And the other side that I say to people, if you have a timeline, you need to be authentic from the door because the timeline starts when the other person meets you and people are often like, wait a minute, “Dr. Nicole, what do you mean?” Well, if you’ve been dating, your persona has been dating this person for two years, and now you’re like, yeah, I want to get married. It’s been two years, but they haven’t met you yet. You really haven’t started the clock. They’ve been dating your persona. Everything’s perfect. Everything’s in place. They don’t know your vulnerability. They don’t know what really matters to you. Well, you haven’t had two years of a connected, authentic experience. You’ve had two years of a performance. The other person has to meet you and you have to meet them so that whatever you’re moving towards, you’re moving towards as two authentic people who have shared their truth and are willing to have the other person see you and be connected to you.
So when they choose, they’re truly choosing you and you’re truly, truly choosing them.
People usually have this idea of happily ever after that may be based on sitcoms or fairytales. What would you say happily ever after looks like?
So most things in our lives that are successful, take work. Relationships are no different. Most things in our lives that are successful take resources and tools. So the happily ever after is not a wedding. That is an event. And that’s where I think we get a little mixed up. Everybody comes to the wedding and everybody’s super excited. And what we’ve invested in is the wedding versus investing in the marriage.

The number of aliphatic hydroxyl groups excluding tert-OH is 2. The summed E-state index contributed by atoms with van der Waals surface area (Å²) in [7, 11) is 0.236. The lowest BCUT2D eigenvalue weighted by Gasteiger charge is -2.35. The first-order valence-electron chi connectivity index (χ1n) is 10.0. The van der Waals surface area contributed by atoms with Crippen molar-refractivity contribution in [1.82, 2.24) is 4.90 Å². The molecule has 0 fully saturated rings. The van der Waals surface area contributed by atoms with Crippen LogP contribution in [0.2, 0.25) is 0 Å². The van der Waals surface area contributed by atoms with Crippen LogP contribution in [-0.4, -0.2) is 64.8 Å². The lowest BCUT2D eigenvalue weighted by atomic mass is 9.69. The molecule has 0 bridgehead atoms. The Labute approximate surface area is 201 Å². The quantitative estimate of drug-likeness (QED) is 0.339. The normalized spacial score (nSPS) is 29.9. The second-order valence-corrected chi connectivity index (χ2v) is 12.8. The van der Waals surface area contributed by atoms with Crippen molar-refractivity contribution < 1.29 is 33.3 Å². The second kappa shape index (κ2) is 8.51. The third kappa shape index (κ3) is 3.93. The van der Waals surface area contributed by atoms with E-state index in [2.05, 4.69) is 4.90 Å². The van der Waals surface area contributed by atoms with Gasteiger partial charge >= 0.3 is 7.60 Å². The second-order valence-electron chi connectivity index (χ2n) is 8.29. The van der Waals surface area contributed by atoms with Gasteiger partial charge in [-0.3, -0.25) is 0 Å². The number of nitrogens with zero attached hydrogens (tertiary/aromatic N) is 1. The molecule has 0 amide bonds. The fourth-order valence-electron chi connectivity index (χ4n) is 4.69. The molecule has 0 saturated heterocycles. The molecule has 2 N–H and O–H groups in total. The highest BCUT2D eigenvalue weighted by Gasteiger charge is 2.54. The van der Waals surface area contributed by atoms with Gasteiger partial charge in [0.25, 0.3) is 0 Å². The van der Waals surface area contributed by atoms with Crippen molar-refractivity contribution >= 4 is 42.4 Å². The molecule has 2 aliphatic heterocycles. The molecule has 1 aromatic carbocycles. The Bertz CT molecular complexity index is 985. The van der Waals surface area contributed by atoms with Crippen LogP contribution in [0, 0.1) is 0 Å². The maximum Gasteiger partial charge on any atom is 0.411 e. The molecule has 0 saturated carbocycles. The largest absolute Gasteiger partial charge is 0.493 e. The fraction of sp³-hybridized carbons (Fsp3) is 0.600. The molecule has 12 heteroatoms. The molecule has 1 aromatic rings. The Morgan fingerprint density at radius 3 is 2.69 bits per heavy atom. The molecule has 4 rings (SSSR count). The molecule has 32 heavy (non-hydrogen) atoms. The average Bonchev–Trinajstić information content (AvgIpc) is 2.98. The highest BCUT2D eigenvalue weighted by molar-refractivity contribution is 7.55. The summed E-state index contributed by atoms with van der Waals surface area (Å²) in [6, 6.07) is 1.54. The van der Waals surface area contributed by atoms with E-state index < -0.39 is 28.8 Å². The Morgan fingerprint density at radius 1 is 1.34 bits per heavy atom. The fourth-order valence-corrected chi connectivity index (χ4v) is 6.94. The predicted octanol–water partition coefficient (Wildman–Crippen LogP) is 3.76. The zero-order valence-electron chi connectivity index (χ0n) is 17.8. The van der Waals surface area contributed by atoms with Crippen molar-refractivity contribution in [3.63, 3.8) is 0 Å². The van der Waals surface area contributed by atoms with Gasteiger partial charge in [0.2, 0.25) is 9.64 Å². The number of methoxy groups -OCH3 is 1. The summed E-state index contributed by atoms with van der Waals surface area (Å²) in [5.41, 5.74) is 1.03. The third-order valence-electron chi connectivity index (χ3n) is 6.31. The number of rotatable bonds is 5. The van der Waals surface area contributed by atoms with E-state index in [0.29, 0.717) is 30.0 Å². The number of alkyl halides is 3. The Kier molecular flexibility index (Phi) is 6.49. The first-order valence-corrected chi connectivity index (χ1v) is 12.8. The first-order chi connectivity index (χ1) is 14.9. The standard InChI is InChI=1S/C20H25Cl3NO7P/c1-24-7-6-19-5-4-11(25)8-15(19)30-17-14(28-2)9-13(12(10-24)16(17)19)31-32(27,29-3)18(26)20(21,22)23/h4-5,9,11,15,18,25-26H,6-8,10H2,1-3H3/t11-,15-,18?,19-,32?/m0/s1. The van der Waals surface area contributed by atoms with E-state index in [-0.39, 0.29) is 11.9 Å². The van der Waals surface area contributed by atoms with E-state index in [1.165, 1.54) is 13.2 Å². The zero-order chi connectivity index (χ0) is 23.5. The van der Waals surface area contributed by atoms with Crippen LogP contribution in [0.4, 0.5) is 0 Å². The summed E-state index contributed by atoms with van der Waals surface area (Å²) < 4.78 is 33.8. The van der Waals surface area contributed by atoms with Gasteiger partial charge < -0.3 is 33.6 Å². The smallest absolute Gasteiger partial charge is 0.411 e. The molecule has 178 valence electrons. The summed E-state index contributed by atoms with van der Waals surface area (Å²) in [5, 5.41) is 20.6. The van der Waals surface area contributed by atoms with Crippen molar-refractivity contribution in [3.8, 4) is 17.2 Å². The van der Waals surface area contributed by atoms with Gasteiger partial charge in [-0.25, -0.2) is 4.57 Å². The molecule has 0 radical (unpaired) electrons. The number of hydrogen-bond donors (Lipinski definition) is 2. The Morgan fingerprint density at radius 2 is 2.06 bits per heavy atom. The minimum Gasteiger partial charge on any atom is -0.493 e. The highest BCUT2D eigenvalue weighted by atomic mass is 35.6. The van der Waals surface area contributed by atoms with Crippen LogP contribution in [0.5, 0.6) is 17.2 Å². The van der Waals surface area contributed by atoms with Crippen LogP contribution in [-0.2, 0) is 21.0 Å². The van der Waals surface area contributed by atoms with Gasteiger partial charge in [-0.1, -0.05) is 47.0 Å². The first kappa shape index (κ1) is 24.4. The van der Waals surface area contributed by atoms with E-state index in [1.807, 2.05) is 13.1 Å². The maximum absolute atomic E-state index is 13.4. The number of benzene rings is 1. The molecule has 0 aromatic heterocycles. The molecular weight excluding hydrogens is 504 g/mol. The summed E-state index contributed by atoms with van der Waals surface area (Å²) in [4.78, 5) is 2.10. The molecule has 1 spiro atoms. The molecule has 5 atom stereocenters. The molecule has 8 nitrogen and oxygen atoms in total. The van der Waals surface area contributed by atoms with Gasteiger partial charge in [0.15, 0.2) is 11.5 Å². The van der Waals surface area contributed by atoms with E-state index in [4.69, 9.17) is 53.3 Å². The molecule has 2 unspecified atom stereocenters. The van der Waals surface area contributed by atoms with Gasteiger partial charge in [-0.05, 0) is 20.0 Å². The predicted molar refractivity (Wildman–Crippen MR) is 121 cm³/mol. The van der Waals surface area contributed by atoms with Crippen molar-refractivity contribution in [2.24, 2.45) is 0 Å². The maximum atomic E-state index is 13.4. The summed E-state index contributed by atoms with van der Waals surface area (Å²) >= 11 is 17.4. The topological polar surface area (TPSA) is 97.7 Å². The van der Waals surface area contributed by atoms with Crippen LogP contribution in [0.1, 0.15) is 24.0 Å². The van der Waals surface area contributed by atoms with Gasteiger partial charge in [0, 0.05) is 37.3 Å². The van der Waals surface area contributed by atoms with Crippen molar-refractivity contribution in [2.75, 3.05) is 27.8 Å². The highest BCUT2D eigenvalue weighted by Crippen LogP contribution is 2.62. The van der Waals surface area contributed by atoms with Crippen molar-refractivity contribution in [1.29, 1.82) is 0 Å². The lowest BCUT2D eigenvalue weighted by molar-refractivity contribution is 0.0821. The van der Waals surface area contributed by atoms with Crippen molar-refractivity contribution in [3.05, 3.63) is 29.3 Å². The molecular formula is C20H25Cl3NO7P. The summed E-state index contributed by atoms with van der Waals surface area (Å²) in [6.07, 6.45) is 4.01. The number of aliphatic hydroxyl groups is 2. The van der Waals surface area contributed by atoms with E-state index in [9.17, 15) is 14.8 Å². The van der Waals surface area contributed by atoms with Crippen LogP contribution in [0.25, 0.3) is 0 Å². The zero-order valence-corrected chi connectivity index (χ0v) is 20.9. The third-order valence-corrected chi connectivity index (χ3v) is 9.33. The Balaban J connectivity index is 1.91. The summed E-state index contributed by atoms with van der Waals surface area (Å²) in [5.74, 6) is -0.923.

It’s really based on now we’ve got something that at times feels intangible. But when we see the work, we see that this intangible is based on the evidence of what we’ve put into it–to learn how to communicate, how to release ourselves from the ghost of our past and our family of origin, how to be mindful of how to support one another and elevate together, to listen, to understand, to be passionate and connected, all of that stuff, especially in our community.
What are three pillars that should be in place within a relationship that hopes to transition to a marriage?
Effective communication, trust, and vulnerability–those are key because you want to build on a firm foundation.
What can viewers look forward to in season three?
Three is going to be yummy. It’s new gems, it’s new thought-provoking conversation for friendships and for couples and for married couples. And it’s just going to be fun. So what you can look forward to is you are going to be able to point at the screen and say “No way!” But you’re also going to be able to talk to each other and say, “Is that us?”
So, it’s more connection and it’s more trust [from] our audience to do what we do and be authentic about relationships and how to make them grow in the best direction. I think they’re really gonna appreciate the work that we’ve done.
Season 3 of Put a Ring on It premieres Friday, March 25 at 9 PM EST/8 PM CST, and is also available on the OWN app and discovery+.